You're not going to win every game. Nobody does. But when you've got significant ground to make up and not a lot of time to do it, you can't afford to give away games that were there for the taking.
Which is exactly what the Nationals have done too many times over the last month, culminating with Monday night's latest gut-punch: an 8-5 loss to the Cardinals that included all kinds of failed execution at critical moments late.
When Ryan Zimmerman launched a 3-run homer off Kevin Siegrist in the top of the seventh, there was for a moment as much of a positive vibe surrounding this team as there had been in a really long time. Zimmerman's blast — which gave him 28 RBI for the month, tying a club record also held by Bryce Harper (May 2015) and Ian Desmond (June 2013) — gave the Nationals a 5-3 lead. Against a Cardinals team they've long struggled to overcome. At Busch Stadium, where they hadn't won since Game 1 of the 2012 NLDS.
This felt like a potential defining moment for the Nats. They had been playing better baseball, winning four consecutive series, and now they were in position to take the opener of perhaps their toughest road series of the season, against a Cardinals club that doesn't seem to ever lose at home.
And then ... well, you saw what happened. St. Louis scored five runs in the bottom of the seventh, all with two outs. And just when you thought the Nationals might have one last rally in them, with Bryce Harper at the plate representing the tying run in the ninth, Jayson Werth and Anthony Rendon got caught in no-man's land on the bases, giving away a precious out and whatever momentum they had briefly captured.
How in the world did they blow this one? Let us count the ways...
— Casey Janssen gave up four runs on four hits and a walk during that fateful bottom of the seventh, an inning that included a slow cover of first base on a grounder to the right side of the infield, not to mention a four-pitch walk to Matt Carpenter. In spite of all that, Janssen was just one pitch from getting out of the inning unscathed. And he threw a good pitch to Stephen Piscotty — a 2-2 curveball that was 12 inches off the ground — only to watch as the Cardinals rookie golfed it into shallow left field for an RBI single. And then he threw another good pitch to Jhonny Peralta — a 2-2 changeup down and away — only to watch as the Cardinals veteran poked it into right-center field for the game-tying single.
— Felipe Rivero let the go-ahead run (and then two more) score after replacing Janssen, the critical moment coming on a 2-1 fastball over the heart of the plate to Jason Heyward, who drilled it to deep left field, over Werth's outstretched reach, for a double that put St. Louis back on top for good.
— Werth couldn't make either of two plays in left field that would have ended the inning: Piscotty's single in front of him, then Heyward's double over his head. He was in "no doubles" defense on the Piscotty hit, playing too deep to get to the ball hit in front of him. Then he was in a standard position on Heyward's hit, playing too shallow to get to the ball hit behind him.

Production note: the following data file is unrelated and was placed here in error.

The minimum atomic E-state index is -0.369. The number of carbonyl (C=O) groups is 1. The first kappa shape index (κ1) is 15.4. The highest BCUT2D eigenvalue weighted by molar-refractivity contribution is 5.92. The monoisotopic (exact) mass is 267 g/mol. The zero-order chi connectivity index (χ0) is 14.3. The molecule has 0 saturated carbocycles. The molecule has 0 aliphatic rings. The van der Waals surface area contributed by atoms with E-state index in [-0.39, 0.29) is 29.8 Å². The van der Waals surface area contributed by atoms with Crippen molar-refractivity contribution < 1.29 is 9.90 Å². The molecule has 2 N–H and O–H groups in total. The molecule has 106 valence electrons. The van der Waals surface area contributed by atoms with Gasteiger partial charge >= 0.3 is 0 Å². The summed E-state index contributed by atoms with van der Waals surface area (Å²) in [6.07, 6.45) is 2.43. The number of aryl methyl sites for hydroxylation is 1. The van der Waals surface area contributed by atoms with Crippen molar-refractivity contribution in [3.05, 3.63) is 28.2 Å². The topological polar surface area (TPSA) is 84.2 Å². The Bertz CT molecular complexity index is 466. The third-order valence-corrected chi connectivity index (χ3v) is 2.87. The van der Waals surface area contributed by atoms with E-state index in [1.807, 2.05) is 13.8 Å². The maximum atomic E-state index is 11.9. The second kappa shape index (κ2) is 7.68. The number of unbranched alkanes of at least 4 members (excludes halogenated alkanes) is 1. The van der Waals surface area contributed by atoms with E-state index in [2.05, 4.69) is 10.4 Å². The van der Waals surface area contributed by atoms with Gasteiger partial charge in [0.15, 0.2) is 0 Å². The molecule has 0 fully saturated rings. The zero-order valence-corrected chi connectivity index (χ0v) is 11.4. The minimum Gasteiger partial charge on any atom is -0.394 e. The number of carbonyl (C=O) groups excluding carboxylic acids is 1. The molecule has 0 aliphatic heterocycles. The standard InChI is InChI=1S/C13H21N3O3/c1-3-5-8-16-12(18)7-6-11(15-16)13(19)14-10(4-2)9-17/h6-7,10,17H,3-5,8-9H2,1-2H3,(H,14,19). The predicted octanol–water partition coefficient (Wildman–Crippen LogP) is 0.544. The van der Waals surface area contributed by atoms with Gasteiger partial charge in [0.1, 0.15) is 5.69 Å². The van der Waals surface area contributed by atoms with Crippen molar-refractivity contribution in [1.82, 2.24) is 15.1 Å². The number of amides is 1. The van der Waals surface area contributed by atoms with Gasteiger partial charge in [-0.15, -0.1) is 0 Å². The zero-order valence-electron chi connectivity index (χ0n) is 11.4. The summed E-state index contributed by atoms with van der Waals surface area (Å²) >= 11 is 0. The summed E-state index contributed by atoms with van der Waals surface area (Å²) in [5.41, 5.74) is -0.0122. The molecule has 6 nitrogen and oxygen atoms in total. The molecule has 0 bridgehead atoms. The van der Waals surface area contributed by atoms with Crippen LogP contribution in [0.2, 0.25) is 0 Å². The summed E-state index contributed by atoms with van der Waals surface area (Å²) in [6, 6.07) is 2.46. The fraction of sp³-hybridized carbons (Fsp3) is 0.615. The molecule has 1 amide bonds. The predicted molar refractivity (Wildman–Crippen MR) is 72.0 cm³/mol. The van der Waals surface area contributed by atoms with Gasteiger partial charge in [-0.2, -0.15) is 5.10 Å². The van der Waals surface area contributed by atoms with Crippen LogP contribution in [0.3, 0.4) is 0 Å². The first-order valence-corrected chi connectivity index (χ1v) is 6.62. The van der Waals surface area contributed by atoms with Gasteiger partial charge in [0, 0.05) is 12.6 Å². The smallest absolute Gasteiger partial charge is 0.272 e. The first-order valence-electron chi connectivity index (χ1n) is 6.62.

— Werth and Rendon ran themselves into an out in the top of the ninth when the former took off for third base on Trevor Rosenthal's pitch to the backstop, only to hit the brakes after a couple steps and retreat to second base. Unfortunately, Rendon (the trailing runner) didn't see Werth stop until it was too late, leaving him in a rundown near first base. All of this came with Harper at the plate and a chance to tie the game with one swing.
— Matt Williams managed "by the book" at a time when something more aggressive might have been necessary. The decision to leave Janssen in wasn't necessarily the real mistake: As stated above, the right-hander made two good pitches that should've gotten him out of the inning with no runs crossing the plate. Besides, had he pulled Janssen and brought in Drew Storen an inning earlier than usual to try to get Peralta, he would've lost the lefty-lefty matchup he sought for the subsequent Heyward at-bat. Williams' bigger infraction might have been the decision to keep Werth in left field after his team took the lead. Werth's declining defensive skills are no secret; everyone sees them. So why wasn't Matt den Dekker inserted to take his spot? Would den Dekker have caught either the Piscotty or Heyward hits? We'll never know. But he probably would've had a better chance.
Whatever you want to pin this loss on, whoever you want to blame for it, the simple fact is the Nationals didn't execute when it really mattered late in this game. Just as they didn't do during their two previous losses, at home against the Padres and the Marlins.
Both of those games, like this one, were there for the taking. But in a 1-run game against the Padres, Yunel Escobar swung away 3-0 with the bases loaded and grounded into a 5-4-3 double play that killed the Nats' chances of a come-from-behind win. Then in another 1-run game against the Marlins, Max Scherzer lost to Adam Conley and the Nationals managed only one run out of a bases-loaded, nobody-out situation.
These are the kind of losses that stick with you, losses that could've turned into wins with only one hit in a big spot, one pitch with the game on the line, one strong defensive play when it was needed most.
No, you can't win every game. But the Nationals have lost only three games in the last 10 days, and all three were games that were there for the taking, if only with a little better execution.
At this time of year, given the deficit they face, they simply couldn't afford to lose games like that.